Monthly Archives: December 2021

Newsletter Vol 36 / Issue 12


I have ambivalent feelings about December. The close of one year and the beginning of another. We’re looking back and remembering both good and bad of the past year, all the while knowing we can’t tarry there long. There’s a new year just around the corner that holds both unknown trials and joys. Whether we like it or not, we have to live there.

All in all, though, December is probably my favorite month. It’s a month of hope and promise. “For unto us a child is born, unto us a son is given: and the government shall be upon his shoulder: and his name shall be called Wonderful, Counseller, The mighty God, The everlasting Father, The Prince of Peace.” Isaiah 9:6. For that promise, I am truly thankful.

Now let’s get started with Splinters!

November Meeting

Fred Heltsley did a great job with his presentation of creating a production run of a small harp including creating a kit for the project. Production of a project is a different animal and involves a lot of forethought and multiple iterations of jigs and construction methods.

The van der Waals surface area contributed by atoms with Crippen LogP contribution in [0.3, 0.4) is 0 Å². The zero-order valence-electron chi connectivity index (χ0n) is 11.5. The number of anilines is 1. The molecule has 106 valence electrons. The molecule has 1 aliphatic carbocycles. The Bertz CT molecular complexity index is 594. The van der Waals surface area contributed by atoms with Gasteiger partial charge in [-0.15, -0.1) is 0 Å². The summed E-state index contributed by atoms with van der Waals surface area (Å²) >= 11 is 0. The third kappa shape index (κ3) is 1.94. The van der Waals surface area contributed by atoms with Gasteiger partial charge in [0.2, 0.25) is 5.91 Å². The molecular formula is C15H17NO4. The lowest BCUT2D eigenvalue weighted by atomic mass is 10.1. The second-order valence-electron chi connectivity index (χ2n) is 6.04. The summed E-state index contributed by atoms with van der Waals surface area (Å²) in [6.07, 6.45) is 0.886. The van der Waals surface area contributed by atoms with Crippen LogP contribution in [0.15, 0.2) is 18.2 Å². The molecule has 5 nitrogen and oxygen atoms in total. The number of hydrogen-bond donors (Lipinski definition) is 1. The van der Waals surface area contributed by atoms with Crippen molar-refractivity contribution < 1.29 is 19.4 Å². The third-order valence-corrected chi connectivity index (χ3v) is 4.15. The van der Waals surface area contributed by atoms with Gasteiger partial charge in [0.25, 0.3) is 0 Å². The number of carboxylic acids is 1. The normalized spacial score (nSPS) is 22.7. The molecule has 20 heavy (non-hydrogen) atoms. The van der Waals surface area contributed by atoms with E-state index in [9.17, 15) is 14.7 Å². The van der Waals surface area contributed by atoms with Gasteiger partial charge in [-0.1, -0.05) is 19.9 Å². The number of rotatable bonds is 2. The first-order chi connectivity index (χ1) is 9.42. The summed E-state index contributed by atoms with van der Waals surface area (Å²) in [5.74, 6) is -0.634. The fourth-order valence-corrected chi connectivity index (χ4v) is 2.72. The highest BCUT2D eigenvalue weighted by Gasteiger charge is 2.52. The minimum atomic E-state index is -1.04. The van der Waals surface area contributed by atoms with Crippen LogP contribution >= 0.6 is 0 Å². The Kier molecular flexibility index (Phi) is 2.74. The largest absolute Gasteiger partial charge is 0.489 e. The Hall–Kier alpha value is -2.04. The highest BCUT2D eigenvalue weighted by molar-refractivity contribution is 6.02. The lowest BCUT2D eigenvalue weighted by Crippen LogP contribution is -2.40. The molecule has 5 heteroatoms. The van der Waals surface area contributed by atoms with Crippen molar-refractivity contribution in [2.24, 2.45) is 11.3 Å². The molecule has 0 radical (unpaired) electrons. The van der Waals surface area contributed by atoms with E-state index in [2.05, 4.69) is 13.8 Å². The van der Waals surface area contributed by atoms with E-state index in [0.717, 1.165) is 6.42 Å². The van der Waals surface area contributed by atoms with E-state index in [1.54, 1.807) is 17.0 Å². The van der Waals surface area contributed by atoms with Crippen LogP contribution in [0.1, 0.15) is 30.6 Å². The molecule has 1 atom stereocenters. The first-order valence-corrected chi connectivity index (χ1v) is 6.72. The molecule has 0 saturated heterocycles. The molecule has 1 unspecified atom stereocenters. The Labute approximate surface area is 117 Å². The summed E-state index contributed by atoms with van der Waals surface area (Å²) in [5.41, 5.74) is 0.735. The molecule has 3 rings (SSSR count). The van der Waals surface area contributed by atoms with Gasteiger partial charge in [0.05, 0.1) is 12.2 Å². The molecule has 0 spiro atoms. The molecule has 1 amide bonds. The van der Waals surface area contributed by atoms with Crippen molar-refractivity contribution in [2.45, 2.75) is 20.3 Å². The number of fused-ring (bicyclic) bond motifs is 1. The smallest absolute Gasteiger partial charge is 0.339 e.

December Meeting

We will have our next meeting on Tuesday, December 21st from 6:30-8:30.  The December Program will be “Super Show & Tell”. So, bring in projects past and present. Maybe early Christmas presents you bought for yourself! (I hope I’m not the only one that does that 😊)

I’m also going to put out a challenge for a “Santa Look Alike Contest” Be forewarned, I’ve been in training since July.

November Show & Tell

Here are the items that were shown in last month’s Zoom/Live meeting. See pictures in the online version.

Matt Brothers presented pictures of live edge walnut that he planed for a friend.  The walnut starting dimensions were 2” thick, 20” wide and 8’ long.  They turned out beautifully.  His friend is working with a table maker from the Stones River Woodworking Club to build his live edge table.

Matt also presented an island top he made from hickory.  It had a space for an undermount farm-style sink.  He finished top, bottom and sides with pre-catalyzed lacquer and paste wax to try to protect it from the moisture from activities around the sink.  He advised the client to periodically apply wax to protect the wood top.

Matt’s third project was a white oak door made for a house located on the University of the South grounds.  The house was built in 1910 so the door needed to match that style and finish.  Jack Kincella provided the finish to match the existing house trim.  The door looks beautiful and perfectly matches the home’s trim.

Jim Jolliffe showed two bark houses he bought from a friend, Steve Rogers, who carved them both from 175 year-old cottonwood bark.  Steve is an outstanding carver, who has moved back to the Chicago area from St Louis.  Steve has studied with Rick Jensen, the “father” of carving cottonwood bark houses.